Newspaper Page Text
PWTT" mir.w.P! .. w...if
lonesome. Nellie is coming over to
Nellie arrived with her pleasant
smile and gentle ways. She was the
light of the house, her piesence
graced it She was unusually viva
cious on the present occasion and
W Mr. Wells noticed it He attributed
itiowever, to her helpful spirit in
constantly striving to direct their at
tention away from their sense of
loneliness. Nellie's sweet face did
not even shadow when she noted the
, further curtailment as to table space.
"Why, it will not even be crowded
when Joel comes!" she said, brightly.
"When he does !" responded his fa
ther, rather disconsolately. "Tell you,
Nellie, I'm afraid the boy is going to
be a rolling stone. We gpt a letter
from her yesterday. He's going to
"Yesr" nodded Nellie, and seeming
ly not discomposed at the statement,
"so he wrote me." '
"Up to' Waldron's folks, I sup
pose," continued Ira. "I never, "Tike
it when a fellow drifts on relatives
out of a job."
"But how do we know that Joel
has not some motive in view in drop
ping in on the folks?" submitted Nel
lie, quite audaciously. c
"Dropping in on them!" iterated
his father, so'mewhat impatiently.
"Seems to me he must be flush with
money to take that long jaunt"
"Maybe he is," suggested Nellie.
She could have hugged herself for
the joy that was bubbling over in her
happy heart v
"I must save the surprise," she
w whispered to herself. "It will be so
The days went on. Nellie received
more than one letter, and twice tele
grams, concerning which she said
nothing to Mr. and Mrs. Wells.- She
was in a rare flutter when she went
over to the house one morning and,
for some unaccountable reason, re
mained there chatting, an unusual
occurrence, for Nellie was an ener
. fieUgjKprker . t. ...
Then, at the sound of carriage
wheels, she ran out to the front door.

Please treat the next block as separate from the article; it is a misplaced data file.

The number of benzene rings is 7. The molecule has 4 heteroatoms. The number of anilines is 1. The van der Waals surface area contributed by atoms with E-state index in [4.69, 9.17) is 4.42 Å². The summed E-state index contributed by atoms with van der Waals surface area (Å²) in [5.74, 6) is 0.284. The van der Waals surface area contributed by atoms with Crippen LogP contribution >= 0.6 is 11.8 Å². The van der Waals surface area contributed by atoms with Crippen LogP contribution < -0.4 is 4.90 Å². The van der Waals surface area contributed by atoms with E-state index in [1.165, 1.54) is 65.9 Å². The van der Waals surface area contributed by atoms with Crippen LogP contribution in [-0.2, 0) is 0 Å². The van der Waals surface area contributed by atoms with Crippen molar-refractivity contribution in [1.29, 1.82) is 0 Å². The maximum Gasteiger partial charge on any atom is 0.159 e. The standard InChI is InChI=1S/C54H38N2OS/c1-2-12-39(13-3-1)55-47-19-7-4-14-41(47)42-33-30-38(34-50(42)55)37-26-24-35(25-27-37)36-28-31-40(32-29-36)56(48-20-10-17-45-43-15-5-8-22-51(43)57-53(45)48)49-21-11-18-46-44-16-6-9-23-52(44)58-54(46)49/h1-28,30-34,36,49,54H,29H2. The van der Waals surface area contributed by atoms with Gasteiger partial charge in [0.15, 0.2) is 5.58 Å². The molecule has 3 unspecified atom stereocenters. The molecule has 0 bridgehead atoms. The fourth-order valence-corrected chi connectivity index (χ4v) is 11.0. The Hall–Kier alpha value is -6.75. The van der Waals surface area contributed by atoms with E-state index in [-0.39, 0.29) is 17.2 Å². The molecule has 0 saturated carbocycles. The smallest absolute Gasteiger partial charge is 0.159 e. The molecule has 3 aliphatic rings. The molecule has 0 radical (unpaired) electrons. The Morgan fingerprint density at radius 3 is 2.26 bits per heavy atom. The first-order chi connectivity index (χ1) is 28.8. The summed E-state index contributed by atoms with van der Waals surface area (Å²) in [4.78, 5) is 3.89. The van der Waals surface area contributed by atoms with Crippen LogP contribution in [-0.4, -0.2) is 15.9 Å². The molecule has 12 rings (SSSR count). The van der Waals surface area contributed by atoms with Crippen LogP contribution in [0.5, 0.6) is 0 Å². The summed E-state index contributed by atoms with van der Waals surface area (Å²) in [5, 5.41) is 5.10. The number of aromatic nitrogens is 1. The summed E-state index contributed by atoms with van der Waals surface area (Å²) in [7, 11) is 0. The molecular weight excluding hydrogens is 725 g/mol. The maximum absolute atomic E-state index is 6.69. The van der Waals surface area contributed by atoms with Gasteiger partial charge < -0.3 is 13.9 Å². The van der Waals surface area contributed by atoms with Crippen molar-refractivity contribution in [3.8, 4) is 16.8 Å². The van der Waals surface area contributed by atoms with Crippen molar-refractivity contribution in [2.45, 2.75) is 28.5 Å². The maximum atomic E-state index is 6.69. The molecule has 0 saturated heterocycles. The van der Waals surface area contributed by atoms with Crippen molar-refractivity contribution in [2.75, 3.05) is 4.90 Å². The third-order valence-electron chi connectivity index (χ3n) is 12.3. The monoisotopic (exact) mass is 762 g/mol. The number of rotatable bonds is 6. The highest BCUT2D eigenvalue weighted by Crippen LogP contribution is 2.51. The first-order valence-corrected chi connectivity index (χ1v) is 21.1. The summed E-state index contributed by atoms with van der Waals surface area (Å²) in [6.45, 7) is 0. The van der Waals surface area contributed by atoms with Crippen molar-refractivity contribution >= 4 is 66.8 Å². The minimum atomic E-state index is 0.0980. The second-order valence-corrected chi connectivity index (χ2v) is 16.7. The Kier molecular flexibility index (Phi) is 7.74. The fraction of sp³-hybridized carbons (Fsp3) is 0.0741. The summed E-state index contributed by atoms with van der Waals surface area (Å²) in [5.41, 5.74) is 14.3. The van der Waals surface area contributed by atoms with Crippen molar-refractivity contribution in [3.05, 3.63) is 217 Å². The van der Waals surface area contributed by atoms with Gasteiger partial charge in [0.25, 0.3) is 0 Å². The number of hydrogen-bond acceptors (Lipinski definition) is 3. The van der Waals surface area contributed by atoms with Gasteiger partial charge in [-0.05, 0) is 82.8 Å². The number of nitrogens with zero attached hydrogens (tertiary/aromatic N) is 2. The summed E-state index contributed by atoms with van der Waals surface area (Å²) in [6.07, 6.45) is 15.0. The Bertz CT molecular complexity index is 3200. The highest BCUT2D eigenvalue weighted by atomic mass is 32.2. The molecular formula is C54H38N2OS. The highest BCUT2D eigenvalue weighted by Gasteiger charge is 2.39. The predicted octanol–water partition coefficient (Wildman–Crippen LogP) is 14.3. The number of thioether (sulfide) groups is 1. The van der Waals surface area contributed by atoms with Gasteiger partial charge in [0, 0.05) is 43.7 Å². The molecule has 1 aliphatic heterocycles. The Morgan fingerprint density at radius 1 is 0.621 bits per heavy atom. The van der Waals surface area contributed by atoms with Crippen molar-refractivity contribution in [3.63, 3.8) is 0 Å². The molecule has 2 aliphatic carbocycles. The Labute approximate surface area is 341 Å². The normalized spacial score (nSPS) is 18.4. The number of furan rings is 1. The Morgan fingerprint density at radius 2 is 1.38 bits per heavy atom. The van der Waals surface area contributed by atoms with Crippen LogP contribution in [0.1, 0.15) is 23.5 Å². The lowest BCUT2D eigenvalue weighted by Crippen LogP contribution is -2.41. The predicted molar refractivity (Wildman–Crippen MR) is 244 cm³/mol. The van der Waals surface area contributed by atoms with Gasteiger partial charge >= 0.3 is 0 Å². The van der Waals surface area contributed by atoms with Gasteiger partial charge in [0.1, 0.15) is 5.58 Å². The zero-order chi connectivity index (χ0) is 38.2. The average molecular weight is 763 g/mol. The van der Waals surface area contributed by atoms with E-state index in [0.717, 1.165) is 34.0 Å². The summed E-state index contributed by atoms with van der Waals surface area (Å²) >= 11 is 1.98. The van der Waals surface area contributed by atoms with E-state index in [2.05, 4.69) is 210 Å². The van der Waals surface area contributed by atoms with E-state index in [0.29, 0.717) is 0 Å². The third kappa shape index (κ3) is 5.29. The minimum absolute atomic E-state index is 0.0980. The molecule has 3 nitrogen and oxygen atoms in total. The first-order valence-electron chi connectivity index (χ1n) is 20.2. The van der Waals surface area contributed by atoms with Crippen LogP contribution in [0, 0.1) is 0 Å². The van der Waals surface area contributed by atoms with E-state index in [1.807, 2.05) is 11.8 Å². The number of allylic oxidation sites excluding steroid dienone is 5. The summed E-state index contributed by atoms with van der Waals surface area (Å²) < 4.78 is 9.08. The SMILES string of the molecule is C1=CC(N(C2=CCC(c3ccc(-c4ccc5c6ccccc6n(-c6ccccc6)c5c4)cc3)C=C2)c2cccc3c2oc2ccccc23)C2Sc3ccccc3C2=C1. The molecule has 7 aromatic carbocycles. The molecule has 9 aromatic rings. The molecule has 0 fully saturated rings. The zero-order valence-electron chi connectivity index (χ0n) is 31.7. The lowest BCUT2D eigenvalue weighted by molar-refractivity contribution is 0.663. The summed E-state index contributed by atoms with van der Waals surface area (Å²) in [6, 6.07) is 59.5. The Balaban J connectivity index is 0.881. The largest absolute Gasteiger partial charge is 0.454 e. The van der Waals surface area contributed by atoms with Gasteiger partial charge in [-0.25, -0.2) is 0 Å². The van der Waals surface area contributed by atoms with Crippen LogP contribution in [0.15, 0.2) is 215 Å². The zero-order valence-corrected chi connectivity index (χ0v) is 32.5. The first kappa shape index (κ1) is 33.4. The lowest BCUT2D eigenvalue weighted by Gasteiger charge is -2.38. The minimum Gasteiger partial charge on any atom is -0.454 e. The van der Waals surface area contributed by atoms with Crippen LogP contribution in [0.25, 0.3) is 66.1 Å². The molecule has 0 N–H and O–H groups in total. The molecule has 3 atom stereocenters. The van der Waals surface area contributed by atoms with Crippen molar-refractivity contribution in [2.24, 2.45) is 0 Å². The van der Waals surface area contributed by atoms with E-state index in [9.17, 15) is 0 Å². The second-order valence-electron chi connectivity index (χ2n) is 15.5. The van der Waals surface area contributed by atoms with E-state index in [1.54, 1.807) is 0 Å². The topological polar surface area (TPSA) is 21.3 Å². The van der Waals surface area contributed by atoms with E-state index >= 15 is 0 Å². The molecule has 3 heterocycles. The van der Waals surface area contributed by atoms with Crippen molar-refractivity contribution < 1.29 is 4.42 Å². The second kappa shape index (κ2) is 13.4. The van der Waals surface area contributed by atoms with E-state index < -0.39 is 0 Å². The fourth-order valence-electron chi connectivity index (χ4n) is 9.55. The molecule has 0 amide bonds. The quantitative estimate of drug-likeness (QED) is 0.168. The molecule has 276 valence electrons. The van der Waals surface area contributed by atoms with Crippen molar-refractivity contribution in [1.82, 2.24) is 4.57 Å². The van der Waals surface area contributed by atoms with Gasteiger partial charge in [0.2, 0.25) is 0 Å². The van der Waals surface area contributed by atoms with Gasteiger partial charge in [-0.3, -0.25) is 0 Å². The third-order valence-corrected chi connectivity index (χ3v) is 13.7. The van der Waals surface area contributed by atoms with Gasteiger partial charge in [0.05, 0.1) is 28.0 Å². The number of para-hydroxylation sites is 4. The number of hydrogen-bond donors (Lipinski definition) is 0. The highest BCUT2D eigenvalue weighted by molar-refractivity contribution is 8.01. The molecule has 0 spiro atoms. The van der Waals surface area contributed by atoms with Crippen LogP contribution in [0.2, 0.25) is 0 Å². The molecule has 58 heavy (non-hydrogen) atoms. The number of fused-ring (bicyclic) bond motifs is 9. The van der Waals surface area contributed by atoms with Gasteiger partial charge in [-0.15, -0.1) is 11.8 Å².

"Oh, folks! hurry! hurry!" her
voice rang out "Some one has ar
rived." The "someone" was Madge,- and
with her Mr. Waldron and the chil
dren. It seemed to the worn, weary
father and mother as though para
dise had been restored to them. Of
course it was "a visit" Oh, yes,
Madge needed a change, and Mr.
Waldron's business had allowed of
I his leaving it, and the children were
so happy, and joy reigned supreme.
"One two three for Nellie must
stay to dinner, sure!" piped Mr.
Wells, hopping about like a patriarch
rejuvenated. "Five, and the two lit
tle ones. That means seven. Three
leaves will give us plenty of room,
"Hold on, I'll help you," suggested
hih son-in-law, as Mr. Wells started
The old man chattered like a mag
pie; he ambled up the stairs, down
the stairs, chuckling, laughing, in
fused with new life.
"There, that'll do!" he cried, cheer
ily, as he carried the third of the table
leaves into the dining room.
"There's another, isn't there?" in
terrogated Mr. Waldron with affected
indifference, as the leaves were fitted
"Yes, but we don't need it."
"But we may," submitted Mr. Wal
dron. "Look here, father, I want to
tell you a story."
"Fire away, son!"
"There's a fellow came up to Can
ada and told us how lonely and de
serted you dear folks were. Well,
Madge ,crfed and I felt homesick. We
sold out home and business. We're
have to stay."
"Glory!" shouted Mr. Wells. "And
who was the fellow?"
"Joel, your son."
"Exactly. He'd make a strikeVith
a mining partner. He's got enough
tpjay a certaija eb--hundred dol-